Napoleon famously said, ‘an army marches on it’s stomach’… whose to argue with Napoleon, but to do any marching at all, one needs good footwear. This was the fatal error of the German army in the winter of 1942. Their bellies might have been full – but they had frozen feet in the wrong footwear. The Russians, however, in their valenki stood their ground and soldiered onto victory over the invaders. Of course there is more to this victory than boots, but valenki nonetheless played their part.
Hear the word valenki and you can’t help but smile. They are one of those endearing Russian institutions and enjoy a special, almost legendary status in Russia. Basically, they are an entire sheep on the end of your leg (only two to five pairs are made per fleece). There is so much wool condensed into these things that there’s no way any extreme Russian winter is ever getting near your feet.
Valenki are cleverly made by literally squishing and compacting an awful lot of wool from a fluffy fleece into a dense woven wool, then shaping it and finally ‘felting’ it. That final step (forgive the pun) involves boiling the shaped boot to shrink it down to about one half its original size (see picture below). It’s a tough physical process and the name valenki literally means ‘made by felting’.
I have been on film shoots up freezing Siberian mountains and noticed that the smart guys, the cool, hip local film producers were wearing valenki. Meanwhile I was wearing some dumb western boot that screamed out, ‘ready for winter’, but by midday left my feet frozen, wet and with no option but to head into a mountain hut to thaw and dry out. Meanwhile the producers in their valenki were snug and warm.
There is a sort of democracy surrounding valenki. Firstly there are no left and no right boots – valenki are all alike, both feet receiving the same treatment, making life easier for those who muddle their left and right. Valenki, over the years, have been worn by Tsars and peasants alike and to this day valenki are still part of Russian military issue. Valenki continually pop up in Russian art and culture. There is the famous folk song ‘Valenki, Valenki’ (how many English shoes inspired a song of their own) and as you wonder the Tretyakov or Russian Museum you can play ‘spot the valenki’, particularly in winter scenes by Ivanovo. Its a great way to engage kids – send them off on a quest to identify paintings with valenki.
Peter the Great, wore them after a hard night out, and urged his subjects to do the same. That may not be as daft as one thinks. Valenki are awesomely natural and the wool fibers contain a bunch of healthy stuff, including lanolin and antiallergenic as well as possessing anti-inflammatory qualities. Some people say you should wear valenki bare footed as all that compressed wool provides a natural foot massage and creates some sort of an electric field that apparently enhances blood circulation and relieves fatigue. Interestingly, many old people in villages wear valenki all year round to benefit from their healing properties. I think no one would dispute the fact that valenki always feel snug and cosy on the feet and valenki slippers (a variant you can pick up) are great for around the home.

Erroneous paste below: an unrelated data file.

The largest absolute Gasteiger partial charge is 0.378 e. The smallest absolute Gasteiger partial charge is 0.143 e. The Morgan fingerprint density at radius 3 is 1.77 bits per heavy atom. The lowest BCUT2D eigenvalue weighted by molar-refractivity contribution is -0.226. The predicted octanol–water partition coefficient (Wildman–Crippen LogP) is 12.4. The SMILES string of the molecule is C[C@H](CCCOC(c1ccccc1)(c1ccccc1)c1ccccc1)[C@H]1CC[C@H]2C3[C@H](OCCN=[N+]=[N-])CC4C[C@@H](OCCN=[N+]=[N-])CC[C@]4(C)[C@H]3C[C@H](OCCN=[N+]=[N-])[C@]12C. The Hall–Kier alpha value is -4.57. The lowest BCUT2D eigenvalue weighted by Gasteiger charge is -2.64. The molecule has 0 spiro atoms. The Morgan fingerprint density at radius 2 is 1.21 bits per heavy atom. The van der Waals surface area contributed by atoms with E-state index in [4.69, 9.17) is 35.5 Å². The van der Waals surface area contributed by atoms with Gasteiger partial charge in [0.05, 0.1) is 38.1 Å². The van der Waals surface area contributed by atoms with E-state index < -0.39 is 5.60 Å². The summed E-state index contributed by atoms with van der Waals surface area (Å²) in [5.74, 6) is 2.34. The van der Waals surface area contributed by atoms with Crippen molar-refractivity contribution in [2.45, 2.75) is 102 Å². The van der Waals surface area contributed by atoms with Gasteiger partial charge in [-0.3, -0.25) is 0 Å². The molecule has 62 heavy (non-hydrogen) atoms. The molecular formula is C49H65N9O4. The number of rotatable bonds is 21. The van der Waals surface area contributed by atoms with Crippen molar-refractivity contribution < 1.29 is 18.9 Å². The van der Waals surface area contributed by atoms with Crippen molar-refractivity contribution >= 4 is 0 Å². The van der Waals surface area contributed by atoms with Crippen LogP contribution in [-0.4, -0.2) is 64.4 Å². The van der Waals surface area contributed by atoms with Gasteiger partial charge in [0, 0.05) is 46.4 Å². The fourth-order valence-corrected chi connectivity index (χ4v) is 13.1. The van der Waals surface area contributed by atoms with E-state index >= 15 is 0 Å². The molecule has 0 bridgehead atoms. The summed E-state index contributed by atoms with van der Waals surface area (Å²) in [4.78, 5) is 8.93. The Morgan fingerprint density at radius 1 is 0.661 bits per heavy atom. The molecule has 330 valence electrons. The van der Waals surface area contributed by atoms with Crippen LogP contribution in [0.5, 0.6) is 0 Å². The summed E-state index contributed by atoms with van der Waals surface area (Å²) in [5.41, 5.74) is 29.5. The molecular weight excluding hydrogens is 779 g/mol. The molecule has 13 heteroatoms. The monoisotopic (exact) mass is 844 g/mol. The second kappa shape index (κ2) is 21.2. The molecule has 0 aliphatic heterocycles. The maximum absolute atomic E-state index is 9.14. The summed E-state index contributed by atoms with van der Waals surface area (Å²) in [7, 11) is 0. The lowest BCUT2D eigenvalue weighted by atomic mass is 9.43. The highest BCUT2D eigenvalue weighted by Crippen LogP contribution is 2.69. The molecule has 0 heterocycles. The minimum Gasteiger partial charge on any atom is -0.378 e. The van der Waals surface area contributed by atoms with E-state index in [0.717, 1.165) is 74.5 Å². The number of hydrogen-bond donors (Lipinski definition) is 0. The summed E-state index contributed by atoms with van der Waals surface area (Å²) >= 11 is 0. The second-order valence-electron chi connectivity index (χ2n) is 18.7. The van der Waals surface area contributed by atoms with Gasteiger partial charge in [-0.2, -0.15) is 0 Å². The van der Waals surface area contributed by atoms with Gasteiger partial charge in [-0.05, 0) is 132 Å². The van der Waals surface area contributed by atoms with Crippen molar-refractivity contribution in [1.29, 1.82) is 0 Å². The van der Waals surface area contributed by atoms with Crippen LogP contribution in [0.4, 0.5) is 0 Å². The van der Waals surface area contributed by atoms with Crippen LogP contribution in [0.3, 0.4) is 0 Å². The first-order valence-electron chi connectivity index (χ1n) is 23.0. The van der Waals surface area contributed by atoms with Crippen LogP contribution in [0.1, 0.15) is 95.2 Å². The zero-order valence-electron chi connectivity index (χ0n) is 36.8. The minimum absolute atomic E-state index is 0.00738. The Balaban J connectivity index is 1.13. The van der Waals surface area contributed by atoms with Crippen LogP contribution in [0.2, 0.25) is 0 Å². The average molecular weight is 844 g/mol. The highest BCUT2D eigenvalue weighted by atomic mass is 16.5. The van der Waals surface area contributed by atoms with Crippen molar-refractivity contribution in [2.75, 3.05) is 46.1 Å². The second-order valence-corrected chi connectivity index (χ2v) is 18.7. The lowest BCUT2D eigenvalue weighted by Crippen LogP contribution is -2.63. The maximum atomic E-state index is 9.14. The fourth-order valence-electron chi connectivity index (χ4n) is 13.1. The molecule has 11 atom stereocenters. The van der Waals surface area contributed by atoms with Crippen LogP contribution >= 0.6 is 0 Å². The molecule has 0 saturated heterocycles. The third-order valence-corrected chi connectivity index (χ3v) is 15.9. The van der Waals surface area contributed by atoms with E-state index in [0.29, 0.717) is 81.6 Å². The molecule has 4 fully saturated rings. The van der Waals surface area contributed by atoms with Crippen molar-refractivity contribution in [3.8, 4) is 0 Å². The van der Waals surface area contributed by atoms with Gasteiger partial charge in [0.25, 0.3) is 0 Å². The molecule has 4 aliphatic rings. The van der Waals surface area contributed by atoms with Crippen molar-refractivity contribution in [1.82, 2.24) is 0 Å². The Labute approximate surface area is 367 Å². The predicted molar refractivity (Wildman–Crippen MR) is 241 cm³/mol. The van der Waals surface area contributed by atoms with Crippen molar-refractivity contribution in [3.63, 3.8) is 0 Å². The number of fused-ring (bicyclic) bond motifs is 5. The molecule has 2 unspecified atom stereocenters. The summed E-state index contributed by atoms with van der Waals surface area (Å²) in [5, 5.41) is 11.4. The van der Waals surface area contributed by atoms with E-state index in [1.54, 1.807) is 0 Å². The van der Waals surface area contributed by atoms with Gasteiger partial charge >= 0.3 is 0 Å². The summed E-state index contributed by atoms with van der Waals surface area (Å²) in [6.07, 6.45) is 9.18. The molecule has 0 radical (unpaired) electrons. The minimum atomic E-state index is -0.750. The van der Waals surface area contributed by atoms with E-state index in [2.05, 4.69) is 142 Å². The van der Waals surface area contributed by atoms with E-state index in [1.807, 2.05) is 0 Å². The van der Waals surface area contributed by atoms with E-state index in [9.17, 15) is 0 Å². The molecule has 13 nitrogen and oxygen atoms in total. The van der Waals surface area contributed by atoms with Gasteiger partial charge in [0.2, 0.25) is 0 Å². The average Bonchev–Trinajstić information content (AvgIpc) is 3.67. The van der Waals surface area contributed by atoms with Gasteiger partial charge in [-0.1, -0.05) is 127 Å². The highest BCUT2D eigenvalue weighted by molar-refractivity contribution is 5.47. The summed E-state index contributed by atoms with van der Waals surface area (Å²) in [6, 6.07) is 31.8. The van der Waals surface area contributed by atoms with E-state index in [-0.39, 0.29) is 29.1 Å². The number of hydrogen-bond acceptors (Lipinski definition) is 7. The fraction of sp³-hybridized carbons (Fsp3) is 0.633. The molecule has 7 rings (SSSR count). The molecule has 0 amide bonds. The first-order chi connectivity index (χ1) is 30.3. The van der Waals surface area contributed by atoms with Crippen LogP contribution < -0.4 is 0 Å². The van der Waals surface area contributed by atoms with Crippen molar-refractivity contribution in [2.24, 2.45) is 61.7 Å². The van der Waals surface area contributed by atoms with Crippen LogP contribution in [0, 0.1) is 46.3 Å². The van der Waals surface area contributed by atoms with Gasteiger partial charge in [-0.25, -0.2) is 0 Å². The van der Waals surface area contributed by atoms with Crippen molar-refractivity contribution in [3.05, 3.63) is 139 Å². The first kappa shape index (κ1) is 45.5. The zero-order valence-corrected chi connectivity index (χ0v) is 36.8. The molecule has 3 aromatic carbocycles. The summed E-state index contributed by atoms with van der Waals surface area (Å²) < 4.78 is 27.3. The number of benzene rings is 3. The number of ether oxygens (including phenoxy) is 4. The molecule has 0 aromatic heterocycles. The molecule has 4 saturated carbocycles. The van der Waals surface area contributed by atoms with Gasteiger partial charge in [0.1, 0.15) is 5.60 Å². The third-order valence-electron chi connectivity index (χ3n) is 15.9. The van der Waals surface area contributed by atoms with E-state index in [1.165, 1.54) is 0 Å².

In addition to their salubrious qualities, valenki are said to possess fortune-telling abilities too (really, I’m not making this stuff up). Young women would, apparently, take one valenok (for the grammatically disposed, one valenki is technically a valenok) and throw it onto the street or over the fence. On landing, the valenok pointed in the direction where you were to find your future husband. If it landed pointing to your home it meant marriages was not yet on the cards.
There are a few Valenki museums dotted around – including one in Vyshny Volochek on the road to StPetersburg, which boasts perhaps the world’s largest valenok at over 2.2 m high. In Myshkin, a Golden Ring town 300 km from Moscow, there are assorted anthropomorphic creations, turning valenki into various creatures (Valenki might be made for the feet but when inverted they lend themselves well to being made into mice, pilots and the like). The other intoxicating attraction in Myshkin is the Smirnov museum, as the mighty Vodka Oligarch was a local. It’s a perfect pairing of museums and gives you the ideal opportunity to check Peter-The-Greats thesis that valenki are the ideal morning after remedy.
So next time you put on a pair of valenki, you are not simply donning a warm and practical garment that can massage your feet, you are putting on an entire cultural phenomenon. While valenki might look unsuspectingly basic, they are anything but, and just might help you live longer.
Michael Gibson 28.2.18 © RussiaKnowledge